Slump continues for Sooners

By Michael Kinney

NORMAN– Oklahoma is in a funk. There is no simpler way to put it.

Entering Saturday’s rematch with Texas, the Sooners had dropped five of their last six games since beating Kansas Jan. 23. That included four straight defeats.

But if any team was going to rouse the Sooners out of their slumber, it would be the Longhorns, who had already knocked Oklahoma earlier in the month.

However, even the heat of Red River Rivalry wasn’t enough to shake loose the cobwebs as Oklahoma fell 77-66 to Texas Saturday at Lloyd Noble Center.

The loss is only the second defeat at home this season. However, both have come in their past two games in Norman.

“I think the crowd was ready to get into it but we didn’t give them enough reason,” OU coach Lon Kruger said. “Same in the second half, we just couldn’t quite get the lead — down three, down one — we just couldn’t quite give them that reason to get it going a little more. The crowd certainly tried to do their part.”

The tailspin that has taken over the Sooners season has watched them go from one of the most exciting teams in the country to fans wondering if the team can hold on to what was a sure NCAA tournament bid.

Player of the year candidate Trae Young had a solid game by most players standards. But the 26 points (7 of 21), 5 rebounds and 7 assists are far below what has become expected of the freshman phenom.

“When you win a game in the Big 12, that’s big,” Young said. “Like I said, the toughest conference in America. I’m getting guarded like nobody else in the country is being guarded. Scouted on like no one else in the country is. It’s a mystery coming out each and every game, trying to figure out how a team is going to guard me and how I’m going to dictate how my team wins.”

Christian James scored 11 points and was the only other OU player to reach double figures in points.

The shooting woes that have plagued Oklahoma during their losing streak was once again their downfall against Texas. As a team they connected on 20 of 65 shots for a 30.8 clip. They also hit only eight of their 30-point attempts.

For whatever reason, the Sooners have turned into a poor shooting team and they haven’t found a way to break out of it.

“We didn’t make shots,” Kruger said. “When you don’t make shots, you don’t quite have the same energy defensively.”

Just like in their first encounter, the Longhorns inside presence had an immediate impact on the contest. Dylan Ostetkowski and Mohamed Bamba attacked the backboards on both ends of the court and out-muscled the Sooners.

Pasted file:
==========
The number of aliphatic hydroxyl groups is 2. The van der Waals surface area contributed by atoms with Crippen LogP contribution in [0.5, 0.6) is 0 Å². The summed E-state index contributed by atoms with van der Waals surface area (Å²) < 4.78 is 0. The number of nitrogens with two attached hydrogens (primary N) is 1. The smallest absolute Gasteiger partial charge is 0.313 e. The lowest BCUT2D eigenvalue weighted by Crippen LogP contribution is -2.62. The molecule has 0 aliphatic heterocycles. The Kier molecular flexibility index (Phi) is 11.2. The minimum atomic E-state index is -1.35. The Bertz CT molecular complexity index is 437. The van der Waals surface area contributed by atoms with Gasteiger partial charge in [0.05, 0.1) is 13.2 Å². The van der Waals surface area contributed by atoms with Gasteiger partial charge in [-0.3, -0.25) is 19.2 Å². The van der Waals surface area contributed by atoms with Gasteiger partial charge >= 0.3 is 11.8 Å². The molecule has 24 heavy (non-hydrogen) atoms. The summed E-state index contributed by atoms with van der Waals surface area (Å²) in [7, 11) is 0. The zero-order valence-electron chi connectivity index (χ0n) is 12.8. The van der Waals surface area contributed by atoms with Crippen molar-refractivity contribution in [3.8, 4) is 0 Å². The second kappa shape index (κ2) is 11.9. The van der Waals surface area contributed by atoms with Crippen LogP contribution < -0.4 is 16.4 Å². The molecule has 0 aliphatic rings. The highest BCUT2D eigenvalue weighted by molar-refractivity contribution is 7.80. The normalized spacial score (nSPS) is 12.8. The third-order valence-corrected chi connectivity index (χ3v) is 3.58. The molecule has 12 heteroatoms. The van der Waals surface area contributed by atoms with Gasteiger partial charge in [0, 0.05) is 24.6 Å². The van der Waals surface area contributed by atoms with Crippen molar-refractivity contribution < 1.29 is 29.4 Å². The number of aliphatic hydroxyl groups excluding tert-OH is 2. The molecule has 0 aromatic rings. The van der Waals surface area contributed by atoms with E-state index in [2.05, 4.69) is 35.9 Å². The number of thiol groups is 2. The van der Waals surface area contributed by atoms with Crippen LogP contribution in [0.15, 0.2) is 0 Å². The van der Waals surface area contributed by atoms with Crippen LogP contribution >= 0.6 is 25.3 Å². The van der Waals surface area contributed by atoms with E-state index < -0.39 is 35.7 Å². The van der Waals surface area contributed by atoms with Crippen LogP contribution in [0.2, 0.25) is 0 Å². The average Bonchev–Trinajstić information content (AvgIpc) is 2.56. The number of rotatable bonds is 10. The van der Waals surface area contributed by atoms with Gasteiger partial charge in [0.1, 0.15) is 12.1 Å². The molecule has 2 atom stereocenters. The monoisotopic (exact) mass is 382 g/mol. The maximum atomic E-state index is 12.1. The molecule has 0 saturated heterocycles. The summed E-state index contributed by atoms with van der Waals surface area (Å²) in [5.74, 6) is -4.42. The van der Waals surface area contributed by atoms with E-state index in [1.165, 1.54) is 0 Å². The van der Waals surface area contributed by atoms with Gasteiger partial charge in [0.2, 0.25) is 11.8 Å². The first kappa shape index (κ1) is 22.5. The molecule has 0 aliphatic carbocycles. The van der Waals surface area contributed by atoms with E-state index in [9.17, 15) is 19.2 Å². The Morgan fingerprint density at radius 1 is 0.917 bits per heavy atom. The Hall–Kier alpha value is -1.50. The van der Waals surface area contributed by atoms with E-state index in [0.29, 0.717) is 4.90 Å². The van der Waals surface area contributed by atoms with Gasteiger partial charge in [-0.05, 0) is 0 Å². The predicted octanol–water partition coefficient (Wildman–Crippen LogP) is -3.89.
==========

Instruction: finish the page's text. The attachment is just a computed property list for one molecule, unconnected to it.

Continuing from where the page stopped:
But Oklahoma was its own worst enemy in the first half. Midway through the half they were shooting 19 percent from the field.

Despite that, Oklahoma only trailed 32-29 at halftime.

While the Sooners were shooting poor from the field, their one saving grace throughout was their ability to get to the free-throw line. For the game, OU made twice as many shots (18 to 9) from the free throws than Texas.

The Sooners never led in the first half. But in the second half, they had several opportunities to not only tie the game but grab their first lead.

However, bad shots, turnovers kept them from taking advantage of solid defense in the first eight minutes of the half.

The Longhorns extended their advantage to 55-44 with 9:30 left in the game. The Sooners were unable to make a serious threat the rest of the contest.

“It was a ballgame where I thought Texas had more pop from the start,” Kruger said. “I thought they dictated in the first half. We tried to make a little run there in the second half and couldn’t get over the hump. Seemed like we were fighting uphill all day.”

Oklahoma will look to end its five-game losing streak when they travel to Kansas for a big Monday matchup in Lawrence.

“It’s just a process. I mean, it’s a process,” Young said. “And right now, it’s tough. I know no one likes losing, especially us.”

Michael Kinney is a Freelance Content Writer with

Signing day not just about sports

By Michael Kinney

Going to college was an important goal for Mustang’s Phillip Baker. But staying in and graduating was an even bigger objective for him.

“You don’t hear about a lot of Native Americans succeeding at that level,” Baker said. “It’s almost like a stereotype for Native Americans to get there and drop out. I don’t want to be one of those people. I want to be one of those people who go through a program and finish. Someone that young kids can look up to.”

Baker is a member of the Mandan, Hidatsa, Creek and Yuchi tribes. In 2015, only 67 percent of American Indian students graduated from high school compared the national average of 80 percent, according to

So last week when Baker was able to sign his National Letter of Intent to play football at Southwestern Oklahoma State University, he knew just how big the moment was.

“It is truly a blessing to me,” Baker said. I know how many people are able to play at the next level. That number is a lot smaller than those who play at the high school level. It’s just an honor to me and I feel like I can represent both the people from my culture and my family.”

According to Baker, he was sold on the new coaching staff and atmosphere at Southwestern. Also, the tight end will have the opportunity to play basketball for them as well, which was another huge selling point.

“I feel at home with them,” Baker said. “I feel pretty comfortable there. It’s a good way to help pay for my education and getting a degree is what’s really important to me. I feel like it’s the place where I need to be.”